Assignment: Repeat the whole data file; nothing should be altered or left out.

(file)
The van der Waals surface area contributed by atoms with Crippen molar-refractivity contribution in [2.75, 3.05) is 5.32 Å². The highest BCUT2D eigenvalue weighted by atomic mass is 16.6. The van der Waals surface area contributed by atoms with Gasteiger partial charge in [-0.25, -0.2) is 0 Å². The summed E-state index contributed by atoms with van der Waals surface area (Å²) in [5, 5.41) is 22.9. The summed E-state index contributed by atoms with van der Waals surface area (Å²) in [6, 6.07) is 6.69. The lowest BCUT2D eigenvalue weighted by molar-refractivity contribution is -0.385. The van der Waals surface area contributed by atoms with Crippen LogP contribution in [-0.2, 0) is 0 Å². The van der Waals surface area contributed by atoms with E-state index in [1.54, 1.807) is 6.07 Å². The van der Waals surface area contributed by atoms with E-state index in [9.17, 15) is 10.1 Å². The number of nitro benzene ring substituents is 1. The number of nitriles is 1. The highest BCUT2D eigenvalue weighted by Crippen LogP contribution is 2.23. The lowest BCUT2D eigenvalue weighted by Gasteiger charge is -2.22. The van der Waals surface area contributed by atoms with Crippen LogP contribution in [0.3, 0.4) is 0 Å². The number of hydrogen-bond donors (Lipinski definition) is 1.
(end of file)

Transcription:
The van der Waals surface area contributed by atoms with Crippen molar-refractivity contribution in [2.75, 3.05) is 5.32 Å². The highest BCUT2D eigenvalue weighted by atomic mass is 16.6. The van der Waals surface area contributed by atoms with Gasteiger partial charge in [-0.25, -0.2) is 0 Å². The summed E-state index contributed by atoms with van der Waals surface area (Å²) in [5, 5.41) is 22.9. The summed E-state index contributed by atoms with van der Waals surface area (Å²) in [6, 6.07) is 6.69. The lowest BCUT2D eigenvalue weighted by molar-refractivity contribution is -0.385. The van der Waals surface area contributed by atoms with Crippen LogP contribution in [-0.2, 0) is 0 Å². The van der Waals surface area contributed by atoms with E-state index in [1.54, 1.807) is 6.07 Å². The van der Waals surface area contributed by atoms with E-state index in [9.17, 15) is 10.1 Å². The number of nitro benzene ring substituents is 1. The number of nitriles is 1. The highest BCUT2D eigenvalue weighted by Crippen LogP contribution is 2.23. The lowest BCUT2D eigenvalue weighted by Gasteiger charge is -2.22. The van der Waals surface area contributed by atoms with Crippen LogP contribution in [0.3, 0.4) is 0 Å². The number of hydrogen-bond donors (Lipinski definition) is 1.